"They Built This": Media Call Out National Review's Anti-Trump Feature For Ignoring Right-Wing Media's Role In Trump's Rise
Research ››› ››› ALEX KAPLAN
Media figures are calling out National Review's feature of conservatives criticizing current GOP presidential frontrunner Donald Trump, noting that the magazine and conservative media as a whole created the conditions for Donald Trump's rise by "engendering an oppositional mode towards government," being "hostile to immigration and immigrants," and bashing "political correctness."
National Review Releases "Conservatives Against Trump" Feature
National Review Editors And 22 Conservative Pundits Reject Donald Trump's Candidacy In Comprehensive "Conservatives Against Trump" Feature. National Review produced a January 21 feature criticizing Donald Trump's candidacy with an editorial and commentary from 22 right-wing pundits including Glenn Beck, Dana Loesch, and Erick Erickson. The publication's editors denounced Trump, calling his politics "those of an averagely well-informed businessman" and dubbing him a "philosophically unmoored political opportunist":
Donald Trump leads the polls nationally and in most states in the race for the Republican presidential nomination. There are understandable reasons for his eminence, and he has shown impressive gut-level skill as a campaigner. But he is not deserving of conservative support in the caucuses and primaries. Trump is a philosophically unmoored political opportunist who would trash the broad conservative ideological consensus within the GOP in favor of a free-floating populism with strong-man overtones.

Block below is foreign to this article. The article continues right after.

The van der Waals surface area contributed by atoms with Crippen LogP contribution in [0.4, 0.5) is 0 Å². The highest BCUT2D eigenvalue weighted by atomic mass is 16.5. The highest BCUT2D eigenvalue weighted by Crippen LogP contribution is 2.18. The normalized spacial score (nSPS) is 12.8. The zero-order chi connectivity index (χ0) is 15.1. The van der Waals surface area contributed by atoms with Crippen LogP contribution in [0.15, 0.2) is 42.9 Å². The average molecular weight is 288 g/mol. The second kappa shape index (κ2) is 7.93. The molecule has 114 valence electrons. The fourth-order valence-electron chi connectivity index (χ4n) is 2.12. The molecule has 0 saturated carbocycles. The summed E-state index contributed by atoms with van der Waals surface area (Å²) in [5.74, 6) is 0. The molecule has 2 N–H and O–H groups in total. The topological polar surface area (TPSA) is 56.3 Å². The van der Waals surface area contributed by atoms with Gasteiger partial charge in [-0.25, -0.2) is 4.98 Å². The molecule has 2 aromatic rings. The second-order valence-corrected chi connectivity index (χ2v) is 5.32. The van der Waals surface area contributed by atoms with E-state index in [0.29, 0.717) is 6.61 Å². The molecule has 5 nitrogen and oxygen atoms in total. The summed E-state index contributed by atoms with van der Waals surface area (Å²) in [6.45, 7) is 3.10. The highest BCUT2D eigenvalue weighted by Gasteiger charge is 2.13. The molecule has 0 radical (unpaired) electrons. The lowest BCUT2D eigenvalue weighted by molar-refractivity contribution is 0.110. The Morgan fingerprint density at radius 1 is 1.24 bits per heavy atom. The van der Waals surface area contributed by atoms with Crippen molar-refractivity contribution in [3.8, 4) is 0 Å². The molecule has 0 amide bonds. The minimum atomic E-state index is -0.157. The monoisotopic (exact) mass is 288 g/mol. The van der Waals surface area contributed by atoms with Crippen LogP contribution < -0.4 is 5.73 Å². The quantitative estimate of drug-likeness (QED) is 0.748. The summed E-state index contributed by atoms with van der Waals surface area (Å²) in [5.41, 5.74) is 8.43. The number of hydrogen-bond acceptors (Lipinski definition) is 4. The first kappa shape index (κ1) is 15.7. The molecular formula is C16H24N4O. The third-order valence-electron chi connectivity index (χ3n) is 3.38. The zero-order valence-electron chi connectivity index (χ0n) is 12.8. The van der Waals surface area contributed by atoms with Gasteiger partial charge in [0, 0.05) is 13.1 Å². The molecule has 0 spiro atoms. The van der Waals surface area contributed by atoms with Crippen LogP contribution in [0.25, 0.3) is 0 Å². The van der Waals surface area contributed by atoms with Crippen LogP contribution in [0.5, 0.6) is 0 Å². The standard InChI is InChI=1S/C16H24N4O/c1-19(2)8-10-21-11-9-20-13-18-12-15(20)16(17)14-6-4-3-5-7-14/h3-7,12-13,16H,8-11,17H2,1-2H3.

Indeed, Trump's politics are those of an averagely well-informed businessman: Washington is full of problems; I am a problem-solver; let me at them. But if you have no familiarity with the relevant details and the levers of power, and no clear principles to guide you, you will, like most tenderfeet, get rolled. Especially if you are, at least by all outward indications, the most poll-obsessed politician in all of American history.
Any candidate can promise the moon. But politicians have records of success, failure, or plain backsliding by which their promises may be judged. Trump can try to make his blankness a virtue by calling it a kind of innocence. But he is like a man with no credit history applying for a mortgage -- or, in this case, applying to manage a $3.8 trillion budget and the most fearsome military on earth. [National Review, 1/21/16]